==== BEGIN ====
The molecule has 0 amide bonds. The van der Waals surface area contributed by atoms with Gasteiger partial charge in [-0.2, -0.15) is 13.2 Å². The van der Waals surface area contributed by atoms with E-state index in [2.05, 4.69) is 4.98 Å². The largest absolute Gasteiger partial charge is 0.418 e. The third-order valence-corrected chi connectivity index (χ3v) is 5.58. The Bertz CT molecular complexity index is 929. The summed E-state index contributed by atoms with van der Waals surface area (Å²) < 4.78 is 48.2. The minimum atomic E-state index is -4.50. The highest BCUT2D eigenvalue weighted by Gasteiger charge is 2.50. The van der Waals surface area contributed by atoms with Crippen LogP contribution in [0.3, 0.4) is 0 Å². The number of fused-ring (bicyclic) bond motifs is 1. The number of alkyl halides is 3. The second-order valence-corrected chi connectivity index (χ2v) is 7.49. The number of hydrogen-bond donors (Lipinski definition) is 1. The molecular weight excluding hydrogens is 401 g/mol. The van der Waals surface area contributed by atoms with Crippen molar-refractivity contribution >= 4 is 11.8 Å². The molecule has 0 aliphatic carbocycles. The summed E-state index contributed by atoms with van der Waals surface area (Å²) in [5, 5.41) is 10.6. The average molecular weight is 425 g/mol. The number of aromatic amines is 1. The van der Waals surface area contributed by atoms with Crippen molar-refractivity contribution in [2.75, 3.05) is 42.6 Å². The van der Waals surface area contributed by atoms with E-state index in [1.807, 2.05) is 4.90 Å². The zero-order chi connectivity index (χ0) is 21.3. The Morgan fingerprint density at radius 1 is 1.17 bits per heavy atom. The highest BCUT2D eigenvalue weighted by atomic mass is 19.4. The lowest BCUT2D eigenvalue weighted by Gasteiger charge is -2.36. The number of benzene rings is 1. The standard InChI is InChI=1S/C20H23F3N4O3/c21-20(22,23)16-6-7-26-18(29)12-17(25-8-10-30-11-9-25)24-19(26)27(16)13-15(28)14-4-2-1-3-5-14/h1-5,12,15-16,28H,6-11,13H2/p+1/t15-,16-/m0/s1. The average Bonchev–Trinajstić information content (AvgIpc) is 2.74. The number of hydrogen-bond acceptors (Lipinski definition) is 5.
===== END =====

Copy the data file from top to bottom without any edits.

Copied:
The molecule has 0 amide bonds. The van der Waals surface area contributed by atoms with Gasteiger partial charge in [-0.2, -0.15) is 13.2 Å². The van der Waals surface area contributed by atoms with E-state index in [2.05, 4.69) is 4.98 Å². The largest absolute Gasteiger partial charge is 0.418 e. The third-order valence-corrected chi connectivity index (χ3v) is 5.58. The Bertz CT molecular complexity index is 929. The summed E-state index contributed by atoms with van der Waals surface area (Å²) < 4.78 is 48.2. The minimum atomic E-state index is -4.50. The highest BCUT2D eigenvalue weighted by Gasteiger charge is 2.50. The van der Waals surface area contributed by atoms with Crippen LogP contribution in [0.3, 0.4) is 0 Å². The number of fused-ring (bicyclic) bond motifs is 1. The number of alkyl halides is 3. The second-order valence-corrected chi connectivity index (χ2v) is 7.49. The number of hydrogen-bond donors (Lipinski definition) is 1. The molecular weight excluding hydrogens is 401 g/mol. The van der Waals surface area contributed by atoms with Crippen molar-refractivity contribution >= 4 is 11.8 Å². The molecule has 0 aliphatic carbocycles. The summed E-state index contributed by atoms with van der Waals surface area (Å²) in [5, 5.41) is 10.6. The average molecular weight is 425 g/mol. The number of aromatic amines is 1. The van der Waals surface area contributed by atoms with Crippen molar-refractivity contribution in [2.75, 3.05) is 42.6 Å². The van der Waals surface area contributed by atoms with E-state index in [1.807, 2.05) is 4.90 Å². The zero-order chi connectivity index (χ0) is 21.3. The Morgan fingerprint density at radius 1 is 1.17 bits per heavy atom. The highest BCUT2D eigenvalue weighted by atomic mass is 19.4. The lowest BCUT2D eigenvalue weighted by Gasteiger charge is -2.36. The number of benzene rings is 1. The standard InChI is InChI=1S/C20H23F3N4O3/c21-20(22,23)16-6-7-26-18(29)12-17(25-8-10-30-11-9-25)24-19(26)27(16)13-15(28)14-4-2-1-3-5-14/h1-5,12,15-16,28H,6-11,13H2/p+1/t15-,16-/m0/s1. The average Bonchev–Trinajstić information content (AvgIpc) is 2.74. The number of hydrogen-bond acceptors (Lipinski definition) is 5.